Migrate SBS 2003 to Windows server 2012 standard

redwing1934 used Ask the Experts™

I'm currently running an SBS 2003 network. I have the SBS 2003 server running Exchange 2000. It was also running an SQL database, but we have since changed software vendors and only occasionally get into the SQL database. The plan is to eventually (the sooner the better) wean ourselves completely from the old database. I also have a member server running Server 2008 R2. It runs LANDesk and a network version of our antivirus software.

My plan is to purchase a new server and migrate to Server 2012 standard with this server as the Primary Domain Contoller. I would like to set up the PDC as my Exchange server and, if possible, migrate Exchange from 2003 to 2010. I also plan to upgrade the server running 2008 R2 to Server 2012 and set it up as a DC. Management would of course like minimal downtime during this process.

Is this possible? What "gotcha's" do I need to be aware of? I'm figuring that decomissioning the SBS server will be one. Also, trying to upgrade from Exchange 2000 to Exchange 2010 will be another.

Can anyone give me some guidance or advice? Or point me in a direction to find these answers? Thank you!

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Lee W, MVPTechnology and Business Process Advisor
Most Valuable Expert 2013
You're asking to do a complicated upgrade that in my PROFESSIONAL opinion, you should hire a consultant to do for you.

You do not have Exchange 2000.  SBS 2003 comes with Exchange 2003.  If you have Exchange 2000 then you are using SBS 2000 and not SBS 2003.  This is CRITICAL because you can't move this to 2012 easily without being AT LEAST on SBS 2003 so you need to clarify that.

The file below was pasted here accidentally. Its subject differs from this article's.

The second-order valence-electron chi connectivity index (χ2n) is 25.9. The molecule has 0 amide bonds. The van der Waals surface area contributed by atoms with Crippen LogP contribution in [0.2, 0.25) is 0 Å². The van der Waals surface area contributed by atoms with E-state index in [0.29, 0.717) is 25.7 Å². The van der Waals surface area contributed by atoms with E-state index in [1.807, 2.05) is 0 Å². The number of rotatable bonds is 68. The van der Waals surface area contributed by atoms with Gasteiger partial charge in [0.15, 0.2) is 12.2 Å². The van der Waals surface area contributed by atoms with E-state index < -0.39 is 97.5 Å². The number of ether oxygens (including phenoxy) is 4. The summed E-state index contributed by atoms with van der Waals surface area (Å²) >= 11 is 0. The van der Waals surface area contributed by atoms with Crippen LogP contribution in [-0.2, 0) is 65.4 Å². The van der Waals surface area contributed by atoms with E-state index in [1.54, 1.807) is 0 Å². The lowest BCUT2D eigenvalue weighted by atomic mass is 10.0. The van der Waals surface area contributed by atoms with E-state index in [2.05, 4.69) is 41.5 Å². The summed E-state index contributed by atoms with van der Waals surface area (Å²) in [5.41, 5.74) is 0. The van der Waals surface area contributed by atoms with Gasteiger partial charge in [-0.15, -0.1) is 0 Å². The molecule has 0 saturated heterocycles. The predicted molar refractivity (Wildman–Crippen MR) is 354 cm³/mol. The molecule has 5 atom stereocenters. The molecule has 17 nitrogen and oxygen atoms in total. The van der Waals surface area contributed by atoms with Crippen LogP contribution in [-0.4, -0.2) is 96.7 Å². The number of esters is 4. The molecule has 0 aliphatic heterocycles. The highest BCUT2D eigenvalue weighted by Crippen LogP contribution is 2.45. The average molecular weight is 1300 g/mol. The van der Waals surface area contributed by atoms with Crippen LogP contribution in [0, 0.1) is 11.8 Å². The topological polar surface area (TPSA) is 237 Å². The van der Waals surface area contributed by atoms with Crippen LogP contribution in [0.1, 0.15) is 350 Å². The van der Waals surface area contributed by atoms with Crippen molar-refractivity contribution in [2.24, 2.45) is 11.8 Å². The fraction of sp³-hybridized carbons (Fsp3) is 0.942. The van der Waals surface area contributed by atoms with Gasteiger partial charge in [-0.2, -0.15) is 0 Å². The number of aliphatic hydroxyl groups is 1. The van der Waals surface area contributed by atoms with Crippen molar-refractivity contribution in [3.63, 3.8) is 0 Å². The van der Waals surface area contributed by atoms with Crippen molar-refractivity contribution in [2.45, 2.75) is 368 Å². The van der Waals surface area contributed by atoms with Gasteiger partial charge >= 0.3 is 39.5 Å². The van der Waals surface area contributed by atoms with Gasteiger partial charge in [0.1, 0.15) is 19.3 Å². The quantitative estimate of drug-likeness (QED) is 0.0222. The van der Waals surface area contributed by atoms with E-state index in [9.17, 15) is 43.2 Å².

There is no such thing as a primary domain controller.  You need to understand that.  There are FSMO roles that the SBS server MUST have so long as it's in the domain.

Are you going to be installing Virtually?  If not, you are wasting money.  Server 2012 allows you to install it 3 times - once on the hardware with ONLY virtualization roles, and TWICE in virtual machines.  

You should not be running Exchange on a DC.  Further, you CANNOT run Exchange 2010 on Server 2012 yet - you must wait for Service Pack 3 for Exchange before that will work and that's not due out for 3-6 months.  

This can be done with minimal downtime but you're far more likely to cause yourself trouble if you don't have experience doing this kind of MASSIVE upgrade.  Hire a pro who knows what he (or she) is doing and get it done right.  Bring them in to help you plan, including what licenses you need.  You may also want to consider NOT going to 2012 and instead migrate to SBS 2011.  But really, you need Professional IT assistance from someone who can come in to the network, analyze what you have and help you answer questions about what's appropriate for your network and what isn't.  Get the wrong things and you'll overspend or under-fulfill your requirements and put yourself in the crosshairs of management.
I Don't know how large your organization is but I agree that migrating from SBS 03 to SBS 2011 on some new hardware is your best and cheapest option.  You get exchange 2010 built in, sharepoint 2010 built in, and the sbs migration is a much easier task.


Leew -

Just so you know, I'm not stupid. I am getting "professional" help, but what I'm trying to do is make sure the professional advice is accurate and that I don't make mistakes. I'm the whole IT department in a company in a small rural community, and while I haven't done a MASSIVE upgrade lately, I have done them before. It's not always easy keeping up with all the changes when you're a one man band. And believe me, I'm not going to just pick out and purchase hardware and software and hope I got the right things.